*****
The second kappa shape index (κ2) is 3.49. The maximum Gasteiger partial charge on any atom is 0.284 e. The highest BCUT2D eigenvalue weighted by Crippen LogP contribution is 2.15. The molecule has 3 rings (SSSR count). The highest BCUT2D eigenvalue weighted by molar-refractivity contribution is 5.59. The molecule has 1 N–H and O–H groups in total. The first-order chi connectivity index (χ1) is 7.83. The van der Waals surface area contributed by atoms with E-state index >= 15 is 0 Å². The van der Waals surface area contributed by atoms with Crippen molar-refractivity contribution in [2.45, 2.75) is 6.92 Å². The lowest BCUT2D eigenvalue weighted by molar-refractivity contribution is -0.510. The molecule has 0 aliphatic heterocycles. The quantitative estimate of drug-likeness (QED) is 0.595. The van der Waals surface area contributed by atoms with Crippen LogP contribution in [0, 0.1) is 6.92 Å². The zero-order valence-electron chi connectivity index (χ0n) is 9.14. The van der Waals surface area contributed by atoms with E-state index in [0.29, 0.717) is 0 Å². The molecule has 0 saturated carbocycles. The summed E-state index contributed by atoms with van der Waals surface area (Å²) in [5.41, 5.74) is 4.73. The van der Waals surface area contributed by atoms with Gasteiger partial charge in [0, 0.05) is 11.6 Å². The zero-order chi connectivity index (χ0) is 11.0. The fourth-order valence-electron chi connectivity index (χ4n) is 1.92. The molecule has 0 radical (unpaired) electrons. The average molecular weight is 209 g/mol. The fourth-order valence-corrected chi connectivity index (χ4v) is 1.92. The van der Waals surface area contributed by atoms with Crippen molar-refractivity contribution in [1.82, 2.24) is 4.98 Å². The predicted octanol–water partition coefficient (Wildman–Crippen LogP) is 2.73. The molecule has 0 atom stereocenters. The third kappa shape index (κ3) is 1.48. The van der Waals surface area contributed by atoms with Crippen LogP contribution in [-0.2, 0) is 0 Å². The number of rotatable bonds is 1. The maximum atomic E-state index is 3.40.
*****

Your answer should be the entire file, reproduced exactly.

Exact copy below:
The second kappa shape index (κ2) is 3.49. The maximum Gasteiger partial charge on any atom is 0.284 e. The highest BCUT2D eigenvalue weighted by Crippen LogP contribution is 2.15. The molecule has 3 rings (SSSR count). The highest BCUT2D eigenvalue weighted by molar-refractivity contribution is 5.59. The molecule has 1 N–H and O–H groups in total. The first-order chi connectivity index (χ1) is 7.83. The van der Waals surface area contributed by atoms with E-state index >= 15 is 0 Å². The van der Waals surface area contributed by atoms with Crippen molar-refractivity contribution in [2.45, 2.75) is 6.92 Å². The lowest BCUT2D eigenvalue weighted by molar-refractivity contribution is -0.510. The molecule has 0 aliphatic heterocycles. The quantitative estimate of drug-likeness (QED) is 0.595. The van der Waals surface area contributed by atoms with Crippen LogP contribution in [0, 0.1) is 6.92 Å². The zero-order valence-electron chi connectivity index (χ0n) is 9.14. The van der Waals surface area contributed by atoms with E-state index in [0.29, 0.717) is 0 Å². The molecule has 0 saturated carbocycles. The summed E-state index contributed by atoms with van der Waals surface area (Å²) in [5.41, 5.74) is 4.73. The van der Waals surface area contributed by atoms with Gasteiger partial charge in [0, 0.05) is 11.6 Å². The zero-order chi connectivity index (χ0) is 11.0. The fourth-order valence-electron chi connectivity index (χ4n) is 1.92. The molecule has 0 radical (unpaired) electrons. The average molecular weight is 209 g/mol. The fourth-order valence-corrected chi connectivity index (χ4v) is 1.92. The van der Waals surface area contributed by atoms with Crippen molar-refractivity contribution in [1.82, 2.24) is 4.98 Å². The predicted octanol–water partition coefficient (Wildman–Crippen LogP) is 2.73. The molecule has 0 atom stereocenters. The third kappa shape index (κ3) is 1.48. The van der Waals surface area contributed by atoms with Crippen LogP contribution in [-0.2, 0) is 0 Å². The number of rotatable bonds is 1. The maximum atomic E-state index is 3.40.